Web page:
The pelvis was the pedal of spine, which was regarded as the ‘pelvic vertebra’ by Jean Dubousset . The shape and the orientation of pelvis were determined inherently by gene expression. It further influenced the sequential alignments of the whole spine . Legaye et al. introduced PI to describe the morphology of the pelvis, and PT and SS to describe the orientation of the pelvis . There was a classical geometric equation ‘PI = PT + SS’ proposed simultaneously.
On the basis of these three pelvic parameters, numerous spinopelvic parameters such as global tilt (GT), T1-pelvic angle (TPA), LLA, LLLA and inflexion point (IP) had been proposed to better describe the sagittal balance of spine[4, 18, 19]. The good correlation between PI and the parameters aforementioned further verified the cornerstone role of pelvic morphology in the study of sagittal balance. Even though the important role of sacral morphology in maintaining spinal sagittal balance cannot be ignored, many previous studies had also confirmed this viewpoint. However, the exact association between sacral parameters and spinopelvic parameters in healthy adults has not been studied systematically.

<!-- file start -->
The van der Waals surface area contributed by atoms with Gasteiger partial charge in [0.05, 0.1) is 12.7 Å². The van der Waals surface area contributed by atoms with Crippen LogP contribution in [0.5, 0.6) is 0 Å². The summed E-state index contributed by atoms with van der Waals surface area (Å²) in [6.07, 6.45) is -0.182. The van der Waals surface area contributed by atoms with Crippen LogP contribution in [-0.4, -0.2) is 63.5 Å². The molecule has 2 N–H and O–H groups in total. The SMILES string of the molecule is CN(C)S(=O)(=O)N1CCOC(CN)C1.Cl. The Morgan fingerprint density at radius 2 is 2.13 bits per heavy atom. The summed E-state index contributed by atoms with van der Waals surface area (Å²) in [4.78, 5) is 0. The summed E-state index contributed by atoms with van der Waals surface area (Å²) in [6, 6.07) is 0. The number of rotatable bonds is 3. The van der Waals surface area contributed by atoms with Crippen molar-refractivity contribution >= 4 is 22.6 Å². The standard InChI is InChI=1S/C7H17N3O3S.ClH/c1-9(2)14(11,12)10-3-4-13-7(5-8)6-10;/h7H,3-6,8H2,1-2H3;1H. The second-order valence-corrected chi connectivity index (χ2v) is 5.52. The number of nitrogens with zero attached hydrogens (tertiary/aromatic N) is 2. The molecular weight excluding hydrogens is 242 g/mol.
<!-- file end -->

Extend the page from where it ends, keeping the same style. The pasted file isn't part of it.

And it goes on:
In the present study, we selected STA, a characteristic sacral parameter for correlation analysis. We found the STA strongly and negatively correlated with PI (r = − 0.714). That is, a large PI is accompanied by a small STA, and a small PI was associated with a large STA . Previous investigations have demonstrated that patients with large STA were more susceptible to lumbar disc herniation, whereas patients with small STA were prone to lumbar degenerative spondylolisthesis [20, 21]. Ergun had also reported that the degree and risk of intervertebral disc degeneration and herniation increases in parallel to the increase of STA in the case of the same PI . However, these STA-related studies concentrated on its difference in different spinal diseases but failed to explore the exact association between STA and other sagittal parameters. In this study, we found that the STA showed high significant correlations with spinal sagittal parameters, especially the lumbar parameters in healthy adults, which filled this gap in the literature. We found that a large STA was accompanied by a flat and short lumbar curvature, a lower apex of lumbar lordosis and a horizontal sacral plateau, whereas a small STA was accompanied by a curved and long lumbar curvature, a higher apex of lumbar lordosis and an inclined sacral plateau. As is well known, Roussouly et al. introduced four types of lumbar lordosis in a normal adult population, and each type possessed a distinct morphological characteristic and degenerative pattern. Previous studies have verified that Type 2 lordosis (small PI, flat and short LL, low LLA and small SS) was prone to lumbar disc herniation, whereas Type 4 lordosis (large PI, curved and long LL, high LLA and large SS) was prone to lumbar spondylolisthesis . These results are mutually verified with the result of Strube. Strube considered that a large STA results in a small SS by making the sacrum plateau more horizontal and further promotes disc degeneration.